Selenium is cross platform, making it a good one to learn for long term career.
Mockito is another good one, it has implementations in many different languages.
JUnit, TestNg, and NUnit are very similar. It's gone to learn one, but understand the underlying concepts so you can apply to different environments.
Generally good frameworks will be copied and re implemented in different languages. For example, you can find RestKit, Selenium, FactoryGirl, Mockito implemented in many different languages. This makes learning good frameworks greater mileage than learning individual languages.
With the learn frameworks not languages out of the way,
- Many native desktop apps are moving to the Cloud (like Office360), or becoming hybrid apps that provide a thin wrapper around a web app, since this is easier to manage updates and cross OS compatibility.
- Web is here to stay. Since web app does not require installation, this makes it easier to create simple services without the installation headaches.
Thank you very much for the feedback, David.
Given my core technical competencies and background, I rarely ever see these frameworks (Junit, NUnit, TestNG, Selenium) used in the environments I've worked in. Most of the legacy test harnesses support Perl, TCL and Pyhton almost exclusively. The juncture I'm at is; build skills in these programming languages and leverage my experience base or venture into some of the Unit testing frameworks you mention and try to break into an environment that I don't have a background in. Of course I can do both over time, but I like to see what other's have experienced.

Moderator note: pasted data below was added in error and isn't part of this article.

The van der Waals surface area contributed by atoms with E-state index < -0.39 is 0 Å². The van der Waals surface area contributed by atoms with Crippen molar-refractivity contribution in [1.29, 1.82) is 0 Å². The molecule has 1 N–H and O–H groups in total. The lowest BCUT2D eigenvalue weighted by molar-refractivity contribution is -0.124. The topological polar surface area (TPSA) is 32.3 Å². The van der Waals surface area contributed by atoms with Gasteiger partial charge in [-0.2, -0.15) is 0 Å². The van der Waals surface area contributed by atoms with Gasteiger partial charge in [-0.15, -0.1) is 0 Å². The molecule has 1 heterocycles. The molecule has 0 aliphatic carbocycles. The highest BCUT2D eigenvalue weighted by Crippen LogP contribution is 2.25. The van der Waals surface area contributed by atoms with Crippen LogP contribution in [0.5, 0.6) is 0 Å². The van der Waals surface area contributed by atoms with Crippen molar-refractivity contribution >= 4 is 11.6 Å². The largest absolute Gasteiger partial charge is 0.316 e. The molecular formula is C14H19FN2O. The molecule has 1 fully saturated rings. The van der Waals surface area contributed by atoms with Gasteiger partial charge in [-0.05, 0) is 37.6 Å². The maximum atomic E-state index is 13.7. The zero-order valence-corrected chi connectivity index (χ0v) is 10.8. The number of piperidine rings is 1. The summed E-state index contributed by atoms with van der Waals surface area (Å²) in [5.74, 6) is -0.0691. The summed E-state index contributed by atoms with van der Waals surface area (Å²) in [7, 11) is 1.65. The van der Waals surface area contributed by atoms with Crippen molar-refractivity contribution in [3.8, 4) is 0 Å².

This is why I was seeking some honest feedback from management folks who make these decisions. The market has gotten very rigid over the last few years. That's why I want to make a very strategic decision when allocating time and energy into learning something new.
Here's a dirty little secret (David Lai already mentioned this): for the most part it doesn't *matter* what language you learn. What matters is being able to take a problem ("I need to automate feature X") and break it into the logical steps that a computer can understand.
Every language can do this. Every language has some form of branching (IF/ELSE, CASE etc), some form of looping (WHILE, FOR) and some form of breaking things into functions/methods/routines that take in parameters and do something with them.
The one caveat I'd make is that if you start with something that doesn't have pointers, it's much more challenging to move to a language that has pointers than it is to go the other way.
Excellent Feedback and much appreciated. Thank you.